Other preemption proponents claim that local seed rules would simply get too complicated, forcing growers to navigate conflicting laws in different counties. “Many of us farm fields in more than one county,” said Don Steinbeisser Jr., a Sidney, Montana, farmer who testified in support of his state’s bill at a legislative hearing this spring. “Having different rules in each county would make management a nightmare and add costs to the crops that we simply do not need and cannot afford.”

But critics of preemption laws, including farmers (organic and conventional) and some independent seed companies, are afraid of losing their legislative rights. They claim something far more serious than a single farmer’s crop is at stake.

“There is no looming threat that warrants forfeiting the independence of local agricultural communities in the form of sweeping language that eliminates all local authority governing one of our most valuable national resources,” says Hubbard of the Organic Seed Alliance.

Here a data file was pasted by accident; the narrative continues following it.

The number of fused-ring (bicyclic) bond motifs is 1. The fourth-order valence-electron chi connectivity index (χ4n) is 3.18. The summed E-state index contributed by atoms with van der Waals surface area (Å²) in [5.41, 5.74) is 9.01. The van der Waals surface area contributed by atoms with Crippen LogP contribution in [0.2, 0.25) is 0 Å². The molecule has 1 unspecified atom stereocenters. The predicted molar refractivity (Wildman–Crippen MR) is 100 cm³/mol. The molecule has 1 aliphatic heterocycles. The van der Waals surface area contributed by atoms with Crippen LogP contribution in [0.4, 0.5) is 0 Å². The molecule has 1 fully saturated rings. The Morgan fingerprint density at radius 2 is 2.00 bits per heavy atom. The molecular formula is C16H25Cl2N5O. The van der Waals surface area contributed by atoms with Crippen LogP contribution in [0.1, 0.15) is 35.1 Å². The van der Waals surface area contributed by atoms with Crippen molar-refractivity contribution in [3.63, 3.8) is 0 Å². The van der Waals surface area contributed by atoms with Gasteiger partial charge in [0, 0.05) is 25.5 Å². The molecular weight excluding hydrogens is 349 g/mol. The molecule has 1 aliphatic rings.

Organic farmers can lose their crop if it becomes contaminated with genetically modified material. Even conventional farmers who rely on exports to Asia, where GMOs are banned by some countries, face risks from contamination. There are currently no plans to push for a GMO ban anywhere in Texas or Montana, and neither state requires companies to disclose the use of GMOs. (In Montana, at least, Gov. Steve Bullock, a Democrat, added an amendment to the preemption bill when he signed it, preserving the right of local governments to require that farmers notify their neighbors if they’re planting GMO seeds.) Yet critics of the preemption laws fear that they tie the hands of local governments, which will make it harder for communities to respond to problems in the future.